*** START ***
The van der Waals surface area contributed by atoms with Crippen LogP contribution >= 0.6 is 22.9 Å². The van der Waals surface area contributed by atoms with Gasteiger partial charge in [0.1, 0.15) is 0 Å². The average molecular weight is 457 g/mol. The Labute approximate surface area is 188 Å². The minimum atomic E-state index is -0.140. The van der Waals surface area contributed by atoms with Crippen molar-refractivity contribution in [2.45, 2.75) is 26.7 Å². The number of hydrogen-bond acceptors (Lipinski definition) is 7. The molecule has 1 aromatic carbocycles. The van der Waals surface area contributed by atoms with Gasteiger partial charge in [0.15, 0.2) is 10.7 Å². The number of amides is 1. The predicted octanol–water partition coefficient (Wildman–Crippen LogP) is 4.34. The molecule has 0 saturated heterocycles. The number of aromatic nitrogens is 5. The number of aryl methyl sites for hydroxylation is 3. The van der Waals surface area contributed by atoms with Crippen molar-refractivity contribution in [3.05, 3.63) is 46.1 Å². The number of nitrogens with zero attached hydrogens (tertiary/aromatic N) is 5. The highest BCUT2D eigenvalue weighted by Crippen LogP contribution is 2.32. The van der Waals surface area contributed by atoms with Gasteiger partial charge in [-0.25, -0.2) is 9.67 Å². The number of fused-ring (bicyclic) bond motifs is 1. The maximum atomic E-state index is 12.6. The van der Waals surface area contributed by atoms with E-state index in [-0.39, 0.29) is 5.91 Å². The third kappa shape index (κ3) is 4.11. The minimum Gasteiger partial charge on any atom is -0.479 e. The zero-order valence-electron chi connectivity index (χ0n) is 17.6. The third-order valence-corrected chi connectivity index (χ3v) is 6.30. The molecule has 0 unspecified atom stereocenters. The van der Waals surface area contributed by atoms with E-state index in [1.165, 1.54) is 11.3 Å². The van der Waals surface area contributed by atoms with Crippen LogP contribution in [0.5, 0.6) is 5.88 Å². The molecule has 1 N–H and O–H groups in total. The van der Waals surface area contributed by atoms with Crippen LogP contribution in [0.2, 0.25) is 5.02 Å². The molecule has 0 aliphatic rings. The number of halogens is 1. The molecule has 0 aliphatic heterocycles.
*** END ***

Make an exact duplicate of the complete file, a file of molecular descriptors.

The van der Waals surface area contributed by atoms with Crippen LogP contribution >= 0.6 is 22.9 Å². The van der Waals surface area contributed by atoms with Gasteiger partial charge in [0.1, 0.15) is 0 Å². The average molecular weight is 457 g/mol. The Labute approximate surface area is 188 Å². The minimum atomic E-state index is -0.140. The van der Waals surface area contributed by atoms with Crippen molar-refractivity contribution in [2.45, 2.75) is 26.7 Å². The number of hydrogen-bond acceptors (Lipinski definition) is 7. The molecule has 1 aromatic carbocycles. The van der Waals surface area contributed by atoms with Gasteiger partial charge in [0.15, 0.2) is 10.7 Å². The number of amides is 1. The predicted octanol–water partition coefficient (Wildman–Crippen LogP) is 4.34. The molecule has 0 saturated heterocycles. The number of aromatic nitrogens is 5. The number of aryl methyl sites for hydroxylation is 3. The van der Waals surface area contributed by atoms with Crippen molar-refractivity contribution in [3.05, 3.63) is 46.1 Å². The number of nitrogens with zero attached hydrogens (tertiary/aromatic N) is 5. The highest BCUT2D eigenvalue weighted by Crippen LogP contribution is 2.32. The van der Waals surface area contributed by atoms with Gasteiger partial charge in [-0.25, -0.2) is 9.67 Å². The number of fused-ring (bicyclic) bond motifs is 1. The maximum atomic E-state index is 12.6. The van der Waals surface area contributed by atoms with E-state index in [-0.39, 0.29) is 5.91 Å². The third kappa shape index (κ3) is 4.11. The minimum Gasteiger partial charge on any atom is -0.479 e. The zero-order valence-electron chi connectivity index (χ0n) is 17.6. The third-order valence-corrected chi connectivity index (χ3v) is 6.30. The molecule has 0 unspecified atom stereocenters. The van der Waals surface area contributed by atoms with E-state index in [1.165, 1.54) is 11.3 Å². The van der Waals surface area contributed by atoms with Crippen LogP contribution in [0.5, 0.6) is 5.88 Å². The molecule has 1 N–H and O–H groups in total. The van der Waals surface area contributed by atoms with Crippen LogP contribution in [0.2, 0.25) is 5.02 Å². The molecule has 0 aliphatic rings. The number of halogens is 1. The molecule has 0 aliphatic heterocycles.